WikiLeaks has published a US diplomatic cable that is less than complimentary about the past business practices of Huawei in Africa

March 3, 2011

4 Min Read
WikiLeaks Cable Casts Dim Light on Huawei

WikiLeaks , the online media organization that is drip-feeding leaked U.S. diplomatic cables into the public domain, has published a document, identified as a communication from the U.S. embassy in Kenya, that details reactions to Chinese companies' business practices in Africa, with particular reference to Huawei.

There are a few things to note about this document, entitled "KENYA - DOING BUSINESS THE CHINESE WAY," which is marked as "Sensitive-but-unclassified."

Although it was published by WikiLeaks late on March 1, the document is dated Oct. 30, 2007, so is more than three years old. It also, in a series of "anecdotes," attributes comments to senior executives at African telecom operators, which are probably best treated as hearsay, as there is no absolute proof of their veracity.

That doesn't make them less interesting, though. Some are directly attributable to named individuals, the most notable of which is the series of comments allegedly made by Michael Joseph, the then-CEO (and currently non-executive board member) of Kenya's leading mobile operator Safaricom Ltd. , to U.S. Mission staff on Oct. 18, 2007:

  • Echoing the views of many industry contacts, he [Joseph] said the quality of the ICT equipment provided by companies like Huawai and ZTE is pretty good, and their prices are low. But he used a monosyllabic expletive beginning with "S" to describe after-sales service. When there are equipment problems later, he said, the Chinese run for the door, and matters are made worse by the language barrier. Safaricom purchased equipment last year from Huawei, but the deal was too good to be true. Huawei effectively reneged and only delivered half the equipment promised in the contract. Joseph went to China personally, eventually got the Huawai CEO to admit that the company had lied, and then forced it to cancel the contract.

The cable goes on to cite Joseph as saying he was put under pressure by Kenyan government officials to reinstate the contract with Huawei.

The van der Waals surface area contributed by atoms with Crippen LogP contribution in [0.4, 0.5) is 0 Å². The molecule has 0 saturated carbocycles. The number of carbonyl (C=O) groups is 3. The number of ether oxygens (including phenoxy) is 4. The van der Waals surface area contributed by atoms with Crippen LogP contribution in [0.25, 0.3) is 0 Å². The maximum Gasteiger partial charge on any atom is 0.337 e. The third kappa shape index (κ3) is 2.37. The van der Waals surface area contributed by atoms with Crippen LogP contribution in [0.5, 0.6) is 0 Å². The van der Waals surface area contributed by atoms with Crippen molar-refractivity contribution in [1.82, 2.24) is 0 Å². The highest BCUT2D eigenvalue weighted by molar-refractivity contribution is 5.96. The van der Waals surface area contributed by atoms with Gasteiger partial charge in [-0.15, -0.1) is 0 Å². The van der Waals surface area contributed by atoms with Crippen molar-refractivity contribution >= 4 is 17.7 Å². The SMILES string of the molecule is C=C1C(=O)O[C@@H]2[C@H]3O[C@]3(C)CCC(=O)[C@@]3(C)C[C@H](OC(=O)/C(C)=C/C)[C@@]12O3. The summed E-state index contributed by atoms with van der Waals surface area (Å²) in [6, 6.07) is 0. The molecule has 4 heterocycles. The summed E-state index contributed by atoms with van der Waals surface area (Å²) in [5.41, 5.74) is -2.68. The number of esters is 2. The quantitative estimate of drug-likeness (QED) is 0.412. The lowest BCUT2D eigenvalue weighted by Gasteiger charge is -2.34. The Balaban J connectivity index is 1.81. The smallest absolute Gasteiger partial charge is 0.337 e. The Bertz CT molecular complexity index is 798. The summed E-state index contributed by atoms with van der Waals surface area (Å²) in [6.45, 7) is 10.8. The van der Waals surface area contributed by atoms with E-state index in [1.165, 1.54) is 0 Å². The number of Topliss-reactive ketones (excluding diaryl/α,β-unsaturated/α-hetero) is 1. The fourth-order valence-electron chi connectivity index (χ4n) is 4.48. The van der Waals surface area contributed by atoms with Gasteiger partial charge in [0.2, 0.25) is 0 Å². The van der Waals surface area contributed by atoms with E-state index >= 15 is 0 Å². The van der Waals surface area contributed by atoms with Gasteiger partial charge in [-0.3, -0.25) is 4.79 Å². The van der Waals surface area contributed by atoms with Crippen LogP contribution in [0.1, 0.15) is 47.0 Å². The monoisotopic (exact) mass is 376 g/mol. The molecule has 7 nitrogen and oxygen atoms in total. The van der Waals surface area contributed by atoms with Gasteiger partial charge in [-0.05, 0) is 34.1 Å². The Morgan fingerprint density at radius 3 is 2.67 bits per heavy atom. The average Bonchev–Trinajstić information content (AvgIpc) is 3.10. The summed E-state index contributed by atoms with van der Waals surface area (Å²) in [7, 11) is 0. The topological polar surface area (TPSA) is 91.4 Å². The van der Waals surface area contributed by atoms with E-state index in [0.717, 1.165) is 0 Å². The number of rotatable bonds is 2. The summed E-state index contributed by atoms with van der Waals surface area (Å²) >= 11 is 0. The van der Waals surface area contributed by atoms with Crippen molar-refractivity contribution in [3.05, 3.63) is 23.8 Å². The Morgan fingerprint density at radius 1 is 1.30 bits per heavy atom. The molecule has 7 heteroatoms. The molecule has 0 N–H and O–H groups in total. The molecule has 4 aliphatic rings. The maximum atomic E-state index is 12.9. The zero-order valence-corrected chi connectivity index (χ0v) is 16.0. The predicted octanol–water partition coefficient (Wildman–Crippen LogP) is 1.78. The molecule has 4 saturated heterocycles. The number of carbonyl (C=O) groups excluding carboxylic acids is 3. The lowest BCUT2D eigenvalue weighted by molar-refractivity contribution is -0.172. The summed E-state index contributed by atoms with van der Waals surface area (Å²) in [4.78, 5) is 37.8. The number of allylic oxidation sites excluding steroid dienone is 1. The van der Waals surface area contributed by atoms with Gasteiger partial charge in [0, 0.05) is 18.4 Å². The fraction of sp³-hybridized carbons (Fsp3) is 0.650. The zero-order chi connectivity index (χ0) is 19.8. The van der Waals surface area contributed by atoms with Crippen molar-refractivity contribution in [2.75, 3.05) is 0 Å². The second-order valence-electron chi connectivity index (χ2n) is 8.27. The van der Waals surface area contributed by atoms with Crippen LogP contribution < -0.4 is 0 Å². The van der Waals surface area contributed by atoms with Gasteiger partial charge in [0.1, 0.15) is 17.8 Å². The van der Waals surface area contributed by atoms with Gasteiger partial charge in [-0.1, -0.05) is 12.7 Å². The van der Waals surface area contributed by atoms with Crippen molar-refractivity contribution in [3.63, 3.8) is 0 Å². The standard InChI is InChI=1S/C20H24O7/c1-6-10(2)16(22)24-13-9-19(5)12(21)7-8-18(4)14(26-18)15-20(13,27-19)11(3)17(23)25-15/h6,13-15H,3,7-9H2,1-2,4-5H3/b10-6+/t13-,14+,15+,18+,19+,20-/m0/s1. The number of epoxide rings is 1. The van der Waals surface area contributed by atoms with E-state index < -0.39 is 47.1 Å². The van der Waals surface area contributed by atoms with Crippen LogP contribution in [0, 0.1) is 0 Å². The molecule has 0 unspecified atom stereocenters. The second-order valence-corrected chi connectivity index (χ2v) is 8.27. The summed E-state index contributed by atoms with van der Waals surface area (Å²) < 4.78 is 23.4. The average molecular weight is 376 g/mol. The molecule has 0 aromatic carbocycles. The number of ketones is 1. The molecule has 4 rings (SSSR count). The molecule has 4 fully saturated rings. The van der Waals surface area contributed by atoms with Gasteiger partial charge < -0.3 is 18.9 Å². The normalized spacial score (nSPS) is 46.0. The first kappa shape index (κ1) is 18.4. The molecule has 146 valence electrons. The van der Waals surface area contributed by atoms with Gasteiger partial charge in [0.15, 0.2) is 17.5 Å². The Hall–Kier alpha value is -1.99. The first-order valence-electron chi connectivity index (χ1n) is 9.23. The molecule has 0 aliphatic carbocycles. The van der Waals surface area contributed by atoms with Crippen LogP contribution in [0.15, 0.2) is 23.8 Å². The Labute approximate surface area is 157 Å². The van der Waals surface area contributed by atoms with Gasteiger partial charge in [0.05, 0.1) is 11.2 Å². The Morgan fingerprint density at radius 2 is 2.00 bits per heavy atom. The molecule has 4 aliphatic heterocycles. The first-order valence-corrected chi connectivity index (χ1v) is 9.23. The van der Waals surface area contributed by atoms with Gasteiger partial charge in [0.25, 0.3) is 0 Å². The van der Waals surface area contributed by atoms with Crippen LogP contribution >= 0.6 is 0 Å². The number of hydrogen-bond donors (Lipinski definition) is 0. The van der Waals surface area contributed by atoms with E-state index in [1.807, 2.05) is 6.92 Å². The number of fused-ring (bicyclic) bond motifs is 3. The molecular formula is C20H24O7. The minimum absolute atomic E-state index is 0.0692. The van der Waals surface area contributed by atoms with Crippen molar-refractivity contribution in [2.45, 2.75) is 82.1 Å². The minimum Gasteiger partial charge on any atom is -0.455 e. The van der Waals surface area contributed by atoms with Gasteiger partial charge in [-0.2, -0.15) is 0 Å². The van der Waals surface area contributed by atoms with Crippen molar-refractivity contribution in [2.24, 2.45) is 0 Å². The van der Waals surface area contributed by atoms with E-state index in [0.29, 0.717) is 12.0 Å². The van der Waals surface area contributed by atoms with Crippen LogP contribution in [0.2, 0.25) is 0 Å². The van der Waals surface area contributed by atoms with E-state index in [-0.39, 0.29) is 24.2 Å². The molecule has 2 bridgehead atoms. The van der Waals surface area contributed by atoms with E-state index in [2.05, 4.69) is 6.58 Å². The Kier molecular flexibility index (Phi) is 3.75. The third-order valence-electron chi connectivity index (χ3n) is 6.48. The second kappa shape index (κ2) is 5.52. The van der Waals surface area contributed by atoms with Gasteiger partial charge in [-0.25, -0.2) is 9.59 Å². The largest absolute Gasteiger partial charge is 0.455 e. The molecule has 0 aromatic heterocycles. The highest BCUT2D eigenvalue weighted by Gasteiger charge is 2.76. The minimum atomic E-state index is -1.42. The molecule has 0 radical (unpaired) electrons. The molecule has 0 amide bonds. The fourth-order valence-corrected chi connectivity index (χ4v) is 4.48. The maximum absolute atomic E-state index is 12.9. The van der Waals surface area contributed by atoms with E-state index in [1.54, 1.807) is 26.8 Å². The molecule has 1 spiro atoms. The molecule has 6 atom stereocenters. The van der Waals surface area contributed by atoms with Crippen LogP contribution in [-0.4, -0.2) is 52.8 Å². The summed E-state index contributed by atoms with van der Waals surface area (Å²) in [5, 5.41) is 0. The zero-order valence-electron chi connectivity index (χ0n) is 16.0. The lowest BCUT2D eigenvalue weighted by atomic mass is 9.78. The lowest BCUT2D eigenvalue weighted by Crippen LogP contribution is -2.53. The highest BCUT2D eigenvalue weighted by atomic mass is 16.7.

It would appear that any doubts harbored by Joseph, who recently stepped down after 10 years as Safaricom CEO, about Huawei's ability to deliver on its promises were soon assuaged. Following the initial transmission of the U.S. diplomatic cable from the embassy in Nairobi in late 2007, and during Joseph's tenure as CEO, Safaricom continued to award deals to the Chinese vendor. In 2010 Huawei was awarded softswitch and convergent billing system deals by the Kenyan operator, while Joseph agreed to a trial of Long Term Evolution (LTE) technology only months ago, reports IT News Africa. (See Safaricom Bills With Huawei and Safaricom Deploys Huawei Softswitch.)

The document published by WikiLeaks also suggests that the country's state-owned operator, Telkom Kenya , awarded Huawei a CDMA contract without issuing a competitive tender, a process that should have been undertaken by law. The then-CEO of Telekom Kenya, Sammy Kirui, is also cited as suggesting that after-sales service from Chinese technology suppliers was poor. He also allegedly noted that ZTE was pressing hard to be an alternative supplier, but that he was insisting "the company's second strategic tech partner must be non-Chinese."

ZTE did, though, land an optical equipment contract awarded by the Kenyan government. (See ZTE Wins in Kenya.)

The cable concludes:

  • The views and anecdotes conveyed by people like Joseph and Ndemo [Kenya's Permanent Secretary of Information and Communications] put a bit flesh on the bones of the oft-repeated (but seldom proven) contention that Chinese companies play dirty. Most disturbing in this case is the idea that Chinese influence is so great that it's actually distorting critical investment decisions in Kenya's all-important ICT sector. For further investigation is the role of the Chinese government. We wonder if it simply turns a blind eye to the dirty work of Chinese firms, or if it actively contributes to the problem.

The full cable can be read here.

ZTE declined to comment "on what are effectively unfounded rumors from unproven sources."

Huawei is currently preparing a response. Safaricom has yet to respond to Light Reading requests for comment.

The publication of the document on WikiLeaks comes at a sensitive time for Huawei, which is seeking to build trust and credibility in the U.S. market as well as counter suggestions of anti-competitive trading practices in Europe. (See Huawei's Open Letter to the US, Huawei's Rep Repair, Court Finds for Huawei vs Moto and Sino-Euro War of Words.)

— Ray Le Maistre, International Managing Editor, Light Reading

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